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Free Content Evaluation of staff performance and material resources for integrated schistosomiasis control in Northern Senegal

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BACKGROUND A project to improve integrated control of schistosomiasis in the primary health care system of Northern Senegal was implemented from February 1995 until September 1999, shortly after a Schistosoma mansoni outbreak. The activities included additional training of doctors and nurses in symptom-based treatment and making praziquantel (PZQ) available for an affordable price.

OBJECTIVE To investigate staff performance and the availability and costs of diagnostic materials and PZQ at the end of this intervention project.

METHODS We performed structured interviews with staff from 55 health care facilities in five districts.

RESULTS Respondents from 23 health care facilities reported both S. haematobium and S. mansoni in the coverage area, 32 reported only S. haematobium and three only S. mansoni. The average cost to patients for consultation, diagnosis, treatment and transportation to a referral health care facility was approximately 1.60 Euro. Fifty-seven per cent of the health care facilities with reported S. haematobium in the coverage area treated patients presenting with haematuria on symptoms; 56% of the health care facilities with reported S. mansoni in the coverage area treated patients presenting with blood in stool on symptoms. Thirteen per cent performed a diagnostic test for patients presenting with haematuria and 12% for patients presenting with blood in stool. The remainder, approximately one-third of the health care facilities, referred their patients to another facility for a diagnostic test. Implementation of symptom-based treatment in all health care facilities will reduce the total costs by 0.43 Euro (29%) for patients infected with S. haematobium and 0.78 Euro (46%) for patients infected with S. mansoni. Of the 53 health care facilities with schistosomiasis in their area, 37 had PZQ in stock of which 33 (88%) sold PZQ for the recommended retail price of 0.15 Euro per tablet (or 0.60 Euro per course of four tablets) or lower.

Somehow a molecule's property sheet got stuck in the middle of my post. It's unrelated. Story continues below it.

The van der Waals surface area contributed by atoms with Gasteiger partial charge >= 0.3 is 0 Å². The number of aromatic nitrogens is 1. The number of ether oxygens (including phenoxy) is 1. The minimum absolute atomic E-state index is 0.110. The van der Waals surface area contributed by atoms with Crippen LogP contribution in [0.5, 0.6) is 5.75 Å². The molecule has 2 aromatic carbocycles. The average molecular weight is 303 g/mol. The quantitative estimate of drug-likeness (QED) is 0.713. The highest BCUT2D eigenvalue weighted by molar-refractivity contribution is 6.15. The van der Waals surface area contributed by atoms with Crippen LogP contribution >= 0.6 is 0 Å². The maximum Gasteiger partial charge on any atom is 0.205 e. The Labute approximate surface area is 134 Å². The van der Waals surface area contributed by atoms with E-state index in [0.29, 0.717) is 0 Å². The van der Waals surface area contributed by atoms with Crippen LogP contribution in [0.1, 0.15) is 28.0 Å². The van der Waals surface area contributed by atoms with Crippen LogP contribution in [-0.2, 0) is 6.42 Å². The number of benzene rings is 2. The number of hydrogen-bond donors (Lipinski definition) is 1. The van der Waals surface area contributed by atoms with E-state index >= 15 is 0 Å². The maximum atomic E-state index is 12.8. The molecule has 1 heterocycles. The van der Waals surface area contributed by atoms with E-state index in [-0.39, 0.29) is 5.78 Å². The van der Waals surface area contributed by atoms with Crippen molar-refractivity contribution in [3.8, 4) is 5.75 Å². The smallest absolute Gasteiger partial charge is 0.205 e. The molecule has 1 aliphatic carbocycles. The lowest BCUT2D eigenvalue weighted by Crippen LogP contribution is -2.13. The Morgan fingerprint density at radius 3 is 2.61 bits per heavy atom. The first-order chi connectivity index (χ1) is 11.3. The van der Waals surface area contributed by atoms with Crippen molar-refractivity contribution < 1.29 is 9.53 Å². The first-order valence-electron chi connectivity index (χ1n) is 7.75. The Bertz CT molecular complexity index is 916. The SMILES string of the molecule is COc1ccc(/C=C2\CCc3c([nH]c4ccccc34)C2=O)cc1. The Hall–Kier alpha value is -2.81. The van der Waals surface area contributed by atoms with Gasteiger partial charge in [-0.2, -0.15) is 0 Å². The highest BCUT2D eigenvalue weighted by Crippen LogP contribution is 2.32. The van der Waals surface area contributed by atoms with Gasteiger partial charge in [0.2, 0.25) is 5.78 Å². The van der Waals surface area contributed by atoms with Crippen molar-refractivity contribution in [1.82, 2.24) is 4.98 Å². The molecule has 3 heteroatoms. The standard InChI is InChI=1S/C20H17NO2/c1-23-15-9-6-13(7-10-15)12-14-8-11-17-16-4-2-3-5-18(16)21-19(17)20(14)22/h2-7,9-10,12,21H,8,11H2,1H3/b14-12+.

CONCLUSION Four years after the start of the intervention project, patients presenting with schistosomiasis related symptoms can generally expect proper diagnosis and treatment at all levels of the health care system in Northern Senegal, either at the initial visited health care facility or after referral. However, a further reduction of the total costs of treatment is still possible by a better implementation of symptom-based treatment and further reduction of the costs of PZQ.

Keywords: Senegal; disease control; integration; intervention programme; primary health care; schistosomiasis; treatment costs

Document Type: Research Article


Affiliations: 1: Department of Public Health, Erasmus University Rotterdam, Rotterdam, The Netherlands, 2: Programme Espoir, St Louis, Sénégal 3: Prince Leopold Institute of Tropical Medicine, Antwerp, Belgium,

Publication date: January 1, 2002

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